And if you have inherited a stone fireplace that's not exactly your style, have faith in a can of white paint to modernize the design but keep that original charm stone adds to a room. Just be sure to choose your paint carefully, if you're fireplace isn't in use a masonry paint will do the job, however, if the fire is lit you'll need a heat-resistant paint.
10. Install an outdoor stone fireplace for cozy evenings
Because stone fireplaces don't just look lovely indoors, they can make such a lovely addition to a backyard or a patio. One up from a fire pit, this outdoor heating idea can really extend your evenings outdoors. Surround it with chairs, pile up the blankets, and bring out some cozy cushions to create an outdoor living room that you can use all year round.
How much do stone fireplaces cost?
The cost of a stone fireplace will depend on the style, material, and size of your design. You could find antique or second stone fireplace surround for $2,000 or less if you are looking in the right places. For a stacked stone fireplace, costs vary from $2,500 to over $10,000 if you opt for a bespoke design. A veneer stone fireplace will cost less than going with custom-made solid stone.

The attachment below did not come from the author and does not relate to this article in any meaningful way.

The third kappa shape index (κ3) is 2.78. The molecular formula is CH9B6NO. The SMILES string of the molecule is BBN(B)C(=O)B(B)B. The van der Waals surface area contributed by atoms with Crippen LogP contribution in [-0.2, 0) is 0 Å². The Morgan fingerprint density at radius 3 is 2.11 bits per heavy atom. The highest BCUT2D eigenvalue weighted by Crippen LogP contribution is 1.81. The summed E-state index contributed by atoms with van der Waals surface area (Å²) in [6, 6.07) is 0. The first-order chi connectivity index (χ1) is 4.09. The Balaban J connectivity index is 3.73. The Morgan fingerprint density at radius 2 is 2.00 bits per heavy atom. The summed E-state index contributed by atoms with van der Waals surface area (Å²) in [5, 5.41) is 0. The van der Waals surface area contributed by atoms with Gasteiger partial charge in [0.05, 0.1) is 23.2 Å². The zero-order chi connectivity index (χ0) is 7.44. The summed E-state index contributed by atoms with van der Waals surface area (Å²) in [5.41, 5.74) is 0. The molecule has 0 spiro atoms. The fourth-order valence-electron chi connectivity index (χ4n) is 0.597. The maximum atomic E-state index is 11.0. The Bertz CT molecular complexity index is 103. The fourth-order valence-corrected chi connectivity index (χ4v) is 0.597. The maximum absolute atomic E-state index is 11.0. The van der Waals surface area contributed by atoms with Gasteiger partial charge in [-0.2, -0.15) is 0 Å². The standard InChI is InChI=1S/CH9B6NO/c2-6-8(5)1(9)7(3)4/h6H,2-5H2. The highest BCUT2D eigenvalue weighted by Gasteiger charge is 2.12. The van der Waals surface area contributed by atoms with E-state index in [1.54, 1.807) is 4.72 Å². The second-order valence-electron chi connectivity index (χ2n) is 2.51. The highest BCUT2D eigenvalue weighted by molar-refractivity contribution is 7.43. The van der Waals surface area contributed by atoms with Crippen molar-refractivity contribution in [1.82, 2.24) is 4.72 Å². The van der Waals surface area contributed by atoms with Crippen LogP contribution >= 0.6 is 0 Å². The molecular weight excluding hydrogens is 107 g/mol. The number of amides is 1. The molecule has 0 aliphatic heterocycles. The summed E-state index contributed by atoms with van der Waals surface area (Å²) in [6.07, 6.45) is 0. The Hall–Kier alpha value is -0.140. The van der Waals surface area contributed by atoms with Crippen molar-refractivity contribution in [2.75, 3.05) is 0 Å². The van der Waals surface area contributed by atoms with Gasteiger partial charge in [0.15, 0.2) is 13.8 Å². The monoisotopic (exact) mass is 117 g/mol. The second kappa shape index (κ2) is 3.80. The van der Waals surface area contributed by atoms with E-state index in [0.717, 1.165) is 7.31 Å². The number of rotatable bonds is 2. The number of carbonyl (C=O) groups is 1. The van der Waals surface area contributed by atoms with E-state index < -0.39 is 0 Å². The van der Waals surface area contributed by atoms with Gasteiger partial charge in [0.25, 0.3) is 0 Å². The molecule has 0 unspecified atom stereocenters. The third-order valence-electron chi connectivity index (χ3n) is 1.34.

Hebe is the Digital Editor of Livingetc; she has a background in lifestyle and interior journalism and a passion for renovating small spaces. You'll usually find her attempting DIY, whether it's spray painting her whole kitchen, don't try that at home, or ever changing the wallpaper in her hallway. Livingetc has been such a huge inspiration and has influenced Hebe's style since she moved into her first rental and finally had a small amount of control over the decor and now loves being able to help others make decisions when decorating their own homes. Last year she moved from renting to owning her first teeny tiny Edwardian flat in London with her whippet Willow (who yes she chose to match her interiors...) and is already on the lookout for her next project.